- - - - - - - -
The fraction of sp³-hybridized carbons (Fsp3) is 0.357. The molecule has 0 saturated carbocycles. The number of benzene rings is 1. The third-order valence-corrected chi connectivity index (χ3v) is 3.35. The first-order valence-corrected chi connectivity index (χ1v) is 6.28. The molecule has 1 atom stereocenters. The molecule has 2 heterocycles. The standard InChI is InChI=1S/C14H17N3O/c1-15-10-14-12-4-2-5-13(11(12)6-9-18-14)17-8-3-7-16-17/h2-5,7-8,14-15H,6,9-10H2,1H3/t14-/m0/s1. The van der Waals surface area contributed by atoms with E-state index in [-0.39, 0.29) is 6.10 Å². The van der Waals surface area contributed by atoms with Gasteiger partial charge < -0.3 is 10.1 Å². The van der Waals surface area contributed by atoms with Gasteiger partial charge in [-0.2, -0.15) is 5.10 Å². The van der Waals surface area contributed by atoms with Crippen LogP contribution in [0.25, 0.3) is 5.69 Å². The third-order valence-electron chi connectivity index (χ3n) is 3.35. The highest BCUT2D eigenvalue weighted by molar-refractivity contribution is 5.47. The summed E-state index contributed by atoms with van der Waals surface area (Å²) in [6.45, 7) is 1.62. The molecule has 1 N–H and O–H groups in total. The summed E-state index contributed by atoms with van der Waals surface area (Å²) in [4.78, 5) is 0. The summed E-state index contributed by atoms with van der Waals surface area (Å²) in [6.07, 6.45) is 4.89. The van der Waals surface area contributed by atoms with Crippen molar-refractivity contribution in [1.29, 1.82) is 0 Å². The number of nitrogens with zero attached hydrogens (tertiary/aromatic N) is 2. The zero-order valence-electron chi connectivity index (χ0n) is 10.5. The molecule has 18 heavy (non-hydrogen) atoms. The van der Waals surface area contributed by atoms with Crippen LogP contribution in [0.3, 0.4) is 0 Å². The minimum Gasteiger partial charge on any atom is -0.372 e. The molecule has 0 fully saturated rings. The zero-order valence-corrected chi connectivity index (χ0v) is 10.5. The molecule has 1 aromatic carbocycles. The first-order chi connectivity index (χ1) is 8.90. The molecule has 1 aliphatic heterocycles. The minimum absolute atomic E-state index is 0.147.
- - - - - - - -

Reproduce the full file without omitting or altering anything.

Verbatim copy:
The fraction of sp³-hybridized carbons (Fsp3) is 0.357. The molecule has 0 saturated carbocycles. The number of benzene rings is 1. The third-order valence-corrected chi connectivity index (χ3v) is 3.35. The first-order valence-corrected chi connectivity index (χ1v) is 6.28. The molecule has 1 atom stereocenters. The molecule has 2 heterocycles. The standard InChI is InChI=1S/C14H17N3O/c1-15-10-14-12-4-2-5-13(11(12)6-9-18-14)17-8-3-7-16-17/h2-5,7-8,14-15H,6,9-10H2,1H3/t14-/m0/s1. The van der Waals surface area contributed by atoms with E-state index in [-0.39, 0.29) is 6.10 Å². The van der Waals surface area contributed by atoms with Gasteiger partial charge < -0.3 is 10.1 Å². The van der Waals surface area contributed by atoms with Gasteiger partial charge in [-0.2, -0.15) is 5.10 Å². The van der Waals surface area contributed by atoms with Crippen LogP contribution in [0.25, 0.3) is 5.69 Å². The third-order valence-electron chi connectivity index (χ3n) is 3.35. The highest BCUT2D eigenvalue weighted by molar-refractivity contribution is 5.47. The summed E-state index contributed by atoms with van der Waals surface area (Å²) in [6.45, 7) is 1.62. The molecule has 1 N–H and O–H groups in total. The summed E-state index contributed by atoms with van der Waals surface area (Å²) in [4.78, 5) is 0. The summed E-state index contributed by atoms with van der Waals surface area (Å²) in [6.07, 6.45) is 4.89. The van der Waals surface area contributed by atoms with Crippen molar-refractivity contribution in [1.29, 1.82) is 0 Å². The number of nitrogens with zero attached hydrogens (tertiary/aromatic N) is 2. The zero-order valence-electron chi connectivity index (χ0n) is 10.5. The molecule has 18 heavy (non-hydrogen) atoms. The van der Waals surface area contributed by atoms with Crippen LogP contribution in [0.3, 0.4) is 0 Å². The minimum Gasteiger partial charge on any atom is -0.372 e. The molecule has 0 fully saturated rings. The zero-order valence-corrected chi connectivity index (χ0v) is 10.5. The molecule has 1 aromatic carbocycles. The first-order chi connectivity index (χ1) is 8.90. The molecule has 1 aliphatic heterocycles. The minimum absolute atomic E-state index is 0.147.